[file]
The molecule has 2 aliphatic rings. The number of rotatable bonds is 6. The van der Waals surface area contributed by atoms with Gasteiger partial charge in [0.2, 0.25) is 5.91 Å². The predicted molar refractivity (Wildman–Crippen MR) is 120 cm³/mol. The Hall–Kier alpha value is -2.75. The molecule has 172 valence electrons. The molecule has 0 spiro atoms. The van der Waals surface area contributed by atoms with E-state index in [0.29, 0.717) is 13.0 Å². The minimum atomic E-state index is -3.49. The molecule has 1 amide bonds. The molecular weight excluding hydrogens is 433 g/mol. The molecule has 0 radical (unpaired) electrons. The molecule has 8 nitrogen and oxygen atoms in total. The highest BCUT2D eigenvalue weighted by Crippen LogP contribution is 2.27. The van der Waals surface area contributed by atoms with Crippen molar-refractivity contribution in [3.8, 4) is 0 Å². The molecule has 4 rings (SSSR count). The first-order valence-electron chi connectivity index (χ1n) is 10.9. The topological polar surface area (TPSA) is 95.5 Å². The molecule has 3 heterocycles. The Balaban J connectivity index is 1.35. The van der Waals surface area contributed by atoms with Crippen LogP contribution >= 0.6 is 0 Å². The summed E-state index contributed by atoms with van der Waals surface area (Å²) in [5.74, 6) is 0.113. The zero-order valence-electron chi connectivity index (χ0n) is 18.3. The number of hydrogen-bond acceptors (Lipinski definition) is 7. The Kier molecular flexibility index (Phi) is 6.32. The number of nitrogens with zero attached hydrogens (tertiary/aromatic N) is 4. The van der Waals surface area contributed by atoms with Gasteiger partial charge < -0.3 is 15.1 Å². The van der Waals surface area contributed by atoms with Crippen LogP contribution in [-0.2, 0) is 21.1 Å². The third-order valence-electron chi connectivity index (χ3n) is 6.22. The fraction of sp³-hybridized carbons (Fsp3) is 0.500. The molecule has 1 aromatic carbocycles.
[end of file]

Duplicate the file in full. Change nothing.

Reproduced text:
The molecule has 2 aliphatic rings. The number of rotatable bonds is 6. The van der Waals surface area contributed by atoms with Gasteiger partial charge in [0.2, 0.25) is 5.91 Å². The predicted molar refractivity (Wildman–Crippen MR) is 120 cm³/mol. The Hall–Kier alpha value is -2.75. The molecule has 172 valence electrons. The molecule has 0 spiro atoms. The van der Waals surface area contributed by atoms with E-state index in [0.29, 0.717) is 13.0 Å². The minimum atomic E-state index is -3.49. The molecule has 1 amide bonds. The molecular weight excluding hydrogens is 433 g/mol. The molecule has 0 radical (unpaired) electrons. The molecule has 8 nitrogen and oxygen atoms in total. The highest BCUT2D eigenvalue weighted by Crippen LogP contribution is 2.27. The van der Waals surface area contributed by atoms with Crippen molar-refractivity contribution in [3.8, 4) is 0 Å². The molecule has 4 rings (SSSR count). The first-order valence-electron chi connectivity index (χ1n) is 10.9. The topological polar surface area (TPSA) is 95.5 Å². The molecule has 3 heterocycles. The Balaban J connectivity index is 1.35. The van der Waals surface area contributed by atoms with Crippen LogP contribution >= 0.6 is 0 Å². The summed E-state index contributed by atoms with van der Waals surface area (Å²) in [5.74, 6) is 0.113. The zero-order valence-electron chi connectivity index (χ0n) is 18.3. The number of hydrogen-bond acceptors (Lipinski definition) is 7. The Kier molecular flexibility index (Phi) is 6.32. The number of nitrogens with zero attached hydrogens (tertiary/aromatic N) is 4. The van der Waals surface area contributed by atoms with Gasteiger partial charge < -0.3 is 15.1 Å². The van der Waals surface area contributed by atoms with Crippen LogP contribution in [-0.2, 0) is 21.1 Å². The third-order valence-electron chi connectivity index (χ3n) is 6.22. The fraction of sp³-hybridized carbons (Fsp3) is 0.500. The molecule has 1 aromatic carbocycles.